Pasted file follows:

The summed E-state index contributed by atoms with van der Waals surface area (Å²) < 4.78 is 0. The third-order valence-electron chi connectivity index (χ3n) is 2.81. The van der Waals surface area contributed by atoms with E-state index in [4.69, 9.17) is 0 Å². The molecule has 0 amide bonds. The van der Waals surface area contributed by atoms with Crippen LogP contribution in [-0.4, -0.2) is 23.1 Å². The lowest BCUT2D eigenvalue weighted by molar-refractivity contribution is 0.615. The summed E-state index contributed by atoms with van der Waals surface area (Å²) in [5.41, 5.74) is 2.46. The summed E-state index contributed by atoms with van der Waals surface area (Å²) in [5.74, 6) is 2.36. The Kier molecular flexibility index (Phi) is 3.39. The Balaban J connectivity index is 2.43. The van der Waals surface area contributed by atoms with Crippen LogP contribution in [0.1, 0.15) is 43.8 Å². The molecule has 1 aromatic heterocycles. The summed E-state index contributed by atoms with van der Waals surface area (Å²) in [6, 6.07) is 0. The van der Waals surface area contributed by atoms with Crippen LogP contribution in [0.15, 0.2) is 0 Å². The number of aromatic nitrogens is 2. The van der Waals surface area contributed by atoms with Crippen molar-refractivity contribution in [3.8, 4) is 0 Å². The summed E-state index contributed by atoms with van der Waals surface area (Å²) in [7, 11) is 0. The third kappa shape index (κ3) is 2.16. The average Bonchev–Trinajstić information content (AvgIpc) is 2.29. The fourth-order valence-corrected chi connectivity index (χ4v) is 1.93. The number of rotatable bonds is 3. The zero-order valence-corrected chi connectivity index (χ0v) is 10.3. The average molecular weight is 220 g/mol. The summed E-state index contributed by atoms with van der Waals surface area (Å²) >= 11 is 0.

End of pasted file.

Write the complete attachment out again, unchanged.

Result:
The summed E-state index contributed by atoms with van der Waals surface area (Å²) < 4.78 is 0. The third-order valence-electron chi connectivity index (χ3n) is 2.81. The van der Waals surface area contributed by atoms with E-state index in [4.69, 9.17) is 0 Å². The molecule has 0 amide bonds. The van der Waals surface area contributed by atoms with Crippen LogP contribution in [-0.4, -0.2) is 23.1 Å². The lowest BCUT2D eigenvalue weighted by molar-refractivity contribution is 0.615. The summed E-state index contributed by atoms with van der Waals surface area (Å²) in [5.41, 5.74) is 2.46. The summed E-state index contributed by atoms with van der Waals surface area (Å²) in [5.74, 6) is 2.36. The Kier molecular flexibility index (Phi) is 3.39. The Balaban J connectivity index is 2.43. The van der Waals surface area contributed by atoms with Crippen LogP contribution in [0.1, 0.15) is 43.8 Å². The molecule has 1 aromatic heterocycles. The summed E-state index contributed by atoms with van der Waals surface area (Å²) in [6, 6.07) is 0. The van der Waals surface area contributed by atoms with Crippen LogP contribution in [0.15, 0.2) is 0 Å². The number of aromatic nitrogens is 2. The van der Waals surface area contributed by atoms with Crippen molar-refractivity contribution in [3.8, 4) is 0 Å². The summed E-state index contributed by atoms with van der Waals surface area (Å²) in [7, 11) is 0. The third kappa shape index (κ3) is 2.16. The average Bonchev–Trinajstić information content (AvgIpc) is 2.29. The fourth-order valence-corrected chi connectivity index (χ4v) is 1.93. The number of rotatable bonds is 3. The zero-order valence-corrected chi connectivity index (χ0v) is 10.3. The average molecular weight is 220 g/mol. The summed E-state index contributed by atoms with van der Waals surface area (Å²) >= 11 is 0.